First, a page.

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    Democratic and Reform Resources Centre, Powered by Joomla!
    8 Dec 2010 列印 E-mail


       Public’s rights to know


    • WikiLeaks: Hong Kong was Olympics terror target

    News Content

    • According to a document of the US embassy in Beijing unveiled by Wikileaks, Hong Kong was one a list of potential terrorist targets during the 2008 Olympic Games in Beijing.
    • The information provides another proof to the remarks made by immigration director Simon Pen in June 2008. He said intelligence revealed that some people intended to ruin the Olympics, which included the equestrian events. His remarks were however denied by the Security Bureau.
    • On the eve of the Games, Secretary of Security Ambrose Lee said: ‘at this moment, we do not have specific intelligence to show Hong Kong is a target of city (of terrorist)’
    • James To, chairman of the Legislative Council security panel, accused Secretary for Security Ambrose Lee of lying about the incident.
    • Mr. Ambrose Lee denied yesterday he has been lying or misleading the public. He said: ‘We had vague intelligence saying the Xinjiang independent movement and al-Qaeda would like to attack China, including Hong Kong during the Olympics, but no specific intelligence to show when Hong Kong might be under a threat.’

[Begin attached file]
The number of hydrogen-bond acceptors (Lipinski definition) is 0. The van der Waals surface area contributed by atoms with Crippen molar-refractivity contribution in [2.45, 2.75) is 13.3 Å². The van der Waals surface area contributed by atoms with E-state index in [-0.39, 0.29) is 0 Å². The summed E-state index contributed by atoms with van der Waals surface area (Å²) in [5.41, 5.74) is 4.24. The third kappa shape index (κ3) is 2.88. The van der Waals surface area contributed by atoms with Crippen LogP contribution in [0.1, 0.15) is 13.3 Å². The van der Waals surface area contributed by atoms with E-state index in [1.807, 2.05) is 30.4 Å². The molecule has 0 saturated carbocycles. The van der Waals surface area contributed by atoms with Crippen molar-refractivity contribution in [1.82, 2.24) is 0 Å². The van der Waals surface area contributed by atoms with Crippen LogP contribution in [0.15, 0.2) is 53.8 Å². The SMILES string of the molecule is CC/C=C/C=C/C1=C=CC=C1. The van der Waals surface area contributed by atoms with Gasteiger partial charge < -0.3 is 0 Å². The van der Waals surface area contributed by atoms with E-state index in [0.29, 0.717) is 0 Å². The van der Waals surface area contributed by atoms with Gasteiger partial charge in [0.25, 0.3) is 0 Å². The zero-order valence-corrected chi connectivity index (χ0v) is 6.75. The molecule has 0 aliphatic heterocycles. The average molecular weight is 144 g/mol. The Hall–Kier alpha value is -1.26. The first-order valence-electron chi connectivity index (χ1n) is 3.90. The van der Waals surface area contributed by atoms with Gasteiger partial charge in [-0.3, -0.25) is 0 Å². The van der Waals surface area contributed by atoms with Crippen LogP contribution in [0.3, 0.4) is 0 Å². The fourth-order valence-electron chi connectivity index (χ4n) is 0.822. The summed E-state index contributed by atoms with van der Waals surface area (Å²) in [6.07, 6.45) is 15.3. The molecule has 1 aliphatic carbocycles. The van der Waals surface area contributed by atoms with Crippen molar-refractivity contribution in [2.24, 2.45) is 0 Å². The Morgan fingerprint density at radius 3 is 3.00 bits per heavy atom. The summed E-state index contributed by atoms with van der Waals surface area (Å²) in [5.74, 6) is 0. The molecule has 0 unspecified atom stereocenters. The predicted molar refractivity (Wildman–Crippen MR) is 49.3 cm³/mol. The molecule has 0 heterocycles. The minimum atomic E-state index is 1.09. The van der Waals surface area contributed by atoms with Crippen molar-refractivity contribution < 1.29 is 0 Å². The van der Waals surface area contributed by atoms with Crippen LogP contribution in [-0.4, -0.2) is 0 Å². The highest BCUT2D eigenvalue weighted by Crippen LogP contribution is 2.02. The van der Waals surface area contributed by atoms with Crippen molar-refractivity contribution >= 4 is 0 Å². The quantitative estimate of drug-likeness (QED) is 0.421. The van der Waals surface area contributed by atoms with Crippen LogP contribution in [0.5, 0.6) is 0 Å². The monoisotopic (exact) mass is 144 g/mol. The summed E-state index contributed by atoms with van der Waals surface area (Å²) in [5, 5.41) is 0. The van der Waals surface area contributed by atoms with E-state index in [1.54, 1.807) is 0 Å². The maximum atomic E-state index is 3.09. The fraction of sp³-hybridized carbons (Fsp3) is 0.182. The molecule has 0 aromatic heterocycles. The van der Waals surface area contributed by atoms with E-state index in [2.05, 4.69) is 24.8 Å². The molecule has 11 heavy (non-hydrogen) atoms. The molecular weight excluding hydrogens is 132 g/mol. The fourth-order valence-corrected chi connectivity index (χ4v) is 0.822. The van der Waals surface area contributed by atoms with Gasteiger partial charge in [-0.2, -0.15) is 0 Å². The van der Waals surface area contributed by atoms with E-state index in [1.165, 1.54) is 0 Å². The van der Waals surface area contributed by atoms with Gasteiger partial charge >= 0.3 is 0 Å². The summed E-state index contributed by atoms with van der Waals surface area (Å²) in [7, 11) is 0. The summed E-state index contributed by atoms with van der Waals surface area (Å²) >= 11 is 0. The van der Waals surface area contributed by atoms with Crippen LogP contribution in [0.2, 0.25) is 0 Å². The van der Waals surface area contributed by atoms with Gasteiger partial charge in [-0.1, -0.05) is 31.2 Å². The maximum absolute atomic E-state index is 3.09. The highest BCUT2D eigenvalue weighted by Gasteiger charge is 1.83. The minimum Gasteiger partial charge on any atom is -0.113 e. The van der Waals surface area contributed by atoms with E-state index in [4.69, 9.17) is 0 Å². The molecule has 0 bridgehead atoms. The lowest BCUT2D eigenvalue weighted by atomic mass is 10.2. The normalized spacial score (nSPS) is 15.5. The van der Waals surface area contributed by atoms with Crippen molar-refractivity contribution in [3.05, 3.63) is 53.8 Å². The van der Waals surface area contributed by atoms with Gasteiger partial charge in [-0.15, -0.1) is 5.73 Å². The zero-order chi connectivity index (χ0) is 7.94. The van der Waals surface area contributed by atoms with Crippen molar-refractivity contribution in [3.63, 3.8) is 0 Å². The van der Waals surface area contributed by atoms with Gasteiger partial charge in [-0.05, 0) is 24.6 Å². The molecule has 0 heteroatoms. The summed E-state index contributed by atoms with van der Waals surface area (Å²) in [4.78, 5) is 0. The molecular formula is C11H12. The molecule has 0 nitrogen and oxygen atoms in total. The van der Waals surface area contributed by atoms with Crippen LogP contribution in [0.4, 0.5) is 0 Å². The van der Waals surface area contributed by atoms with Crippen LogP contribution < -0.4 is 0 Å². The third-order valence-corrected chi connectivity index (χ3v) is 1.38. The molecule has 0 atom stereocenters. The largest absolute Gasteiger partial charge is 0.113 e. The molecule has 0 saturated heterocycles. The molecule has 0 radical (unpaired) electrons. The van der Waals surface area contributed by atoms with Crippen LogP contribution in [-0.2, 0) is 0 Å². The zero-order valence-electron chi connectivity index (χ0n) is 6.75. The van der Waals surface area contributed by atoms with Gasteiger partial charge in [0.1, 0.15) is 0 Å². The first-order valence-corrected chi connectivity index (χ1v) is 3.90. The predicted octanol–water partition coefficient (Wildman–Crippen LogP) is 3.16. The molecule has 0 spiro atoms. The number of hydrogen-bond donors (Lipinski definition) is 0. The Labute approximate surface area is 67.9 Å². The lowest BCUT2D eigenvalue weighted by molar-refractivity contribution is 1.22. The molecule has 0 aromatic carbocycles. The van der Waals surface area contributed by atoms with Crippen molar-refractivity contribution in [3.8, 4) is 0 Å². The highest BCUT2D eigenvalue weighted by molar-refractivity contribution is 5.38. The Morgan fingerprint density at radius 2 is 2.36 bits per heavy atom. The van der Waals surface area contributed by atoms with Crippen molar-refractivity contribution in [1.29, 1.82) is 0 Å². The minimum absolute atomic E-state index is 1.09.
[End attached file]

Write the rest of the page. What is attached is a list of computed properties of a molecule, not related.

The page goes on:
• Why did Mr. Lee qualify the intelligence? Why distinction has to be made? What was the intention behind? Hong Kong public is politically matured to make a difference between vague and specific. Why the government did not tell us the total truth? Why was only partial fact given to us? It helped nothing but undermined the credibility of the government.
    • It provides further proof that Hong Kong government does not respect people’s right to know.
    • People’s right to know should be respected. That principle should be upheld when considering whether Hong Kong should bid to host the Asian Games.
    • In the government-led discussion of whether Hong Kong should bid to host the Asian Games, no attention has been given to the security aspect as well as the balance between people’s right to know and the public security. The government should address this issue when revealing its bidding intention this Friday.